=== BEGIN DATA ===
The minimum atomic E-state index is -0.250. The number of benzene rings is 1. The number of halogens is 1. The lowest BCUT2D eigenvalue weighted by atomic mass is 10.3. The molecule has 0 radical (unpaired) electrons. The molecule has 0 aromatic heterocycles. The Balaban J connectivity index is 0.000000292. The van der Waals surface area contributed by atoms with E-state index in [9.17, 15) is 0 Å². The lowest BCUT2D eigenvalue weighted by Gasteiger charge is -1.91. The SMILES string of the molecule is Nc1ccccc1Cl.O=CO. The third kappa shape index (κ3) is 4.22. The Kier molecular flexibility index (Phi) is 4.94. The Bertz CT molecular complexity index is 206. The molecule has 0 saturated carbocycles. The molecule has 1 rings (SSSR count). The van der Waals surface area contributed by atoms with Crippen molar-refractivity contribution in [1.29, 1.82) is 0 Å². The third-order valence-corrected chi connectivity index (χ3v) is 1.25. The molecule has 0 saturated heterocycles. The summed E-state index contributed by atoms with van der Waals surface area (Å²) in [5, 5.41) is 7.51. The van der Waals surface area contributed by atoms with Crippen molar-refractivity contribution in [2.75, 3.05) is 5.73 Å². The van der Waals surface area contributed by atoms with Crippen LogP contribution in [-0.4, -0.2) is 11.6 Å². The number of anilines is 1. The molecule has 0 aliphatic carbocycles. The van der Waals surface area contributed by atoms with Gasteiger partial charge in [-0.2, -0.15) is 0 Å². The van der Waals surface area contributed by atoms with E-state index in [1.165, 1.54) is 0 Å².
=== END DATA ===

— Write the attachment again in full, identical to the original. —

The minimum atomic E-state index is -0.250. The number of benzene rings is 1. The number of halogens is 1. The lowest BCUT2D eigenvalue weighted by atomic mass is 10.3. The molecule has 0 radical (unpaired) electrons. The molecule has 0 aromatic heterocycles. The Balaban J connectivity index is 0.000000292. The van der Waals surface area contributed by atoms with E-state index in [9.17, 15) is 0 Å². The lowest BCUT2D eigenvalue weighted by Gasteiger charge is -1.91. The SMILES string of the molecule is Nc1ccccc1Cl.O=CO. The third kappa shape index (κ3) is 4.22. The Kier molecular flexibility index (Phi) is 4.94. The Bertz CT molecular complexity index is 206. The molecule has 0 saturated carbocycles. The molecule has 1 rings (SSSR count). The van der Waals surface area contributed by atoms with Crippen molar-refractivity contribution in [1.29, 1.82) is 0 Å². The third-order valence-corrected chi connectivity index (χ3v) is 1.25. The molecule has 0 saturated heterocycles. The summed E-state index contributed by atoms with van der Waals surface area (Å²) in [5, 5.41) is 7.51. The van der Waals surface area contributed by atoms with Crippen molar-refractivity contribution in [2.75, 3.05) is 5.73 Å². The van der Waals surface area contributed by atoms with Crippen LogP contribution in [-0.4, -0.2) is 11.6 Å². The number of anilines is 1. The molecule has 0 aliphatic carbocycles. The van der Waals surface area contributed by atoms with Gasteiger partial charge in [-0.2, -0.15) is 0 Å². The van der Waals surface area contributed by atoms with E-state index in [1.165, 1.54) is 0 Å².